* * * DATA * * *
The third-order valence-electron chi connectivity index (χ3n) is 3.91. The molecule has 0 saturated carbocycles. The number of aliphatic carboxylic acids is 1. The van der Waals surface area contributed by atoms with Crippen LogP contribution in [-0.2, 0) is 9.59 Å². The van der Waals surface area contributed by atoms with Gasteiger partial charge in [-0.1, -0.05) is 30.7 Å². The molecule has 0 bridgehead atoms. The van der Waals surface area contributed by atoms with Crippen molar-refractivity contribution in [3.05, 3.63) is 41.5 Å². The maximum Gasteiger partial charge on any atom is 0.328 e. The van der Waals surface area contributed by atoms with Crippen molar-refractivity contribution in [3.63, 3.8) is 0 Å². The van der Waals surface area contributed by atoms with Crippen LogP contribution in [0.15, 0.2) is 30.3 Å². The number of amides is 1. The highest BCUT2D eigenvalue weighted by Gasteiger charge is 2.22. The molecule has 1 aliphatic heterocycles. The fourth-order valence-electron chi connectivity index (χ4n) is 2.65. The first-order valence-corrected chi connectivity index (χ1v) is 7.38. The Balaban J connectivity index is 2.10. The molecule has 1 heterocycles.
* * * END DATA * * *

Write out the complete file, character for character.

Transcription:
The third-order valence-electron chi connectivity index (χ3n) is 3.91. The molecule has 0 saturated carbocycles. The number of aliphatic carboxylic acids is 1. The van der Waals surface area contributed by atoms with Crippen LogP contribution in [-0.2, 0) is 9.59 Å². The van der Waals surface area contributed by atoms with Gasteiger partial charge in [-0.1, -0.05) is 30.7 Å². The molecule has 0 bridgehead atoms. The van der Waals surface area contributed by atoms with Crippen molar-refractivity contribution in [3.05, 3.63) is 41.5 Å². The maximum Gasteiger partial charge on any atom is 0.328 e. The van der Waals surface area contributed by atoms with Crippen molar-refractivity contribution in [3.63, 3.8) is 0 Å². The van der Waals surface area contributed by atoms with Crippen LogP contribution in [0.15, 0.2) is 30.3 Å². The number of amides is 1. The highest BCUT2D eigenvalue weighted by Gasteiger charge is 2.22. The molecule has 1 aliphatic heterocycles. The fourth-order valence-electron chi connectivity index (χ4n) is 2.65. The first-order valence-corrected chi connectivity index (χ1v) is 7.38. The Balaban J connectivity index is 2.10. The molecule has 1 heterocycles.